When I got on the air, I quickly realized that hardly anyone sends with farnsworth and I had backed myself into a corner. I really could only copy at an effective speed of 10-15 wpm but I couldnt copy the code at that slow of a character speeds. I would set my MTR to 15 wpm, stations would come back at 15 wpm but because I learned the sound of the characters at a much faster 20-25 wpm speed, everything sounded different. Setting my rig at 20 wpm meant that stations would come back at an effective 20 wpm which because I learned via farnsworth, I couldnt keep up with. Sometimes a station would pick up on what was happening (after I messed up their call a few times) and would send with farnsworth spacing and I would copy 100%.
It was a weird place to be in for awhile. I’ve since worked to reduce the spacing and slow down the characters a bit and can now copy decently well at 15-17 wpm. The process is the fun part!
What I find harder than stations coming back a bit faster than me is stations using a straight key and sloppy sending. It is almost impossible for me to copy. Especially callsigns because they have usually picked up bad habits. Often they send their call sign in a “cute” way with inconsistent character and spacing lengths.
I think you mean stations wrongly using a straight key.
A straight key used correctly is just as perfectly readable as any electronic keyer.
Of course which is why I said, “straight key and sloppy sending.” I’ve heard some brilliant straight keying on the air.
Giles, you are right. There are some really sloppy senders out there, straight key or bug or keyer. It’s interesting, I have put a few CW copying programs on the computer to see if they can really read code.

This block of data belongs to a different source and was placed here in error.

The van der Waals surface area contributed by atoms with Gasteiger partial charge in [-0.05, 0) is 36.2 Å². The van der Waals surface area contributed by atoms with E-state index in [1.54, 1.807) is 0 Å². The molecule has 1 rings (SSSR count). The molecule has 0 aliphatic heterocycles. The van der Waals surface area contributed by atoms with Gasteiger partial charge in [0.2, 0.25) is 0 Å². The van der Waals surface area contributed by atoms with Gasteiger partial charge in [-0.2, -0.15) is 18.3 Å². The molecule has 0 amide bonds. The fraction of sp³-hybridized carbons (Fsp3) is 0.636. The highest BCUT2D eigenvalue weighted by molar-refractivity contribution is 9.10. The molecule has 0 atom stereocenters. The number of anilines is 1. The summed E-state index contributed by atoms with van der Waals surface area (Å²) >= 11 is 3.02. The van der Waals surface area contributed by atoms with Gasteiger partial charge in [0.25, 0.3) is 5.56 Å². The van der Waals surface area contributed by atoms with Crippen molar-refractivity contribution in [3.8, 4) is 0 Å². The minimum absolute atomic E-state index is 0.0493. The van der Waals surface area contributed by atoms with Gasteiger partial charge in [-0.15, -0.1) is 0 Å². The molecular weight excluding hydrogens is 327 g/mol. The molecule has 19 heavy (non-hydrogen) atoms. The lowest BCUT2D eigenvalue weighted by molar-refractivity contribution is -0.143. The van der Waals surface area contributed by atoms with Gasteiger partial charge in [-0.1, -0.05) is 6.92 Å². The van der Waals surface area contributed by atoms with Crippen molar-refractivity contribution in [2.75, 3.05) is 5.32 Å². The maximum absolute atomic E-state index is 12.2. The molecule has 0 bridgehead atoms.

I can copy many stations in my head that the computer can not read
either very well or at all. Changes in the dash and dot spacing, etc. really get the computer messed up! The computer will copy code like W1AW bulletins or code practice if the signal is strong, but not so good on regular QSOing stations.
We just had a QSO and your CW is fine.
Yes, it’s a joy to listen to. I used to be very good 25 years ago when I passed my Morse test [the examiner even said so]. I put it down to learning by listening to machine-generated Morse [on cassette tapes - remember them?]. But after nearly two decades of using only iambic paddles has meant that I’m having to re-train to get the timing good again on the straight key.
That’s cos we each have the best thinking machine this side of the galaxy.
My brain can tolerate a diversity of CW fists and – after a few overs - don’t even notice the unique sound of cooties and one-valve [one-tube] Tx chirping.
The one thing I cope with poorly – whether sent with a straight key or paddles – is characters and words run together in a long stream. Doesn’t help my attempts at head copying.
So much this…
This is where I am right now, 9 months into my CW journey. I do not want to count!!!
RR and agree…
For myself I am only 16-20 CPM when I am activating - its convinient for me.
For chasing most 20-30 watts (from sailing ship with bad ant).
and - if I reply with YO ? means only stations with YO in the call etc…
Thanks all them they understand this !
After a bit listen to an activator its easy to recognize when he is ready for read a new call.
I make this often with 73 …
Its only important that you do this always in same way.
we should be patient and kindly together - on the world is others enough.
GL 73 Erich
The main thing is to do lots of listening. Hearing other sota qsos as they happen you can identify the main events, signal reports, GL, 73, SK etc. When it’s not your QSO, you can relax about whether you copy everything. Do it enough, and eventually you are copying everything.
Generally when operating sota I record the callsign and the reports in/out, the logging tablet does everything else. I have tried logging with the left hand while sending with the right and can do one letter at a time by stabbing at the tablet screen, it sometimes messes with the part of the brain controlling the sending, but the less I think about it, the easier it is. if that makes sense…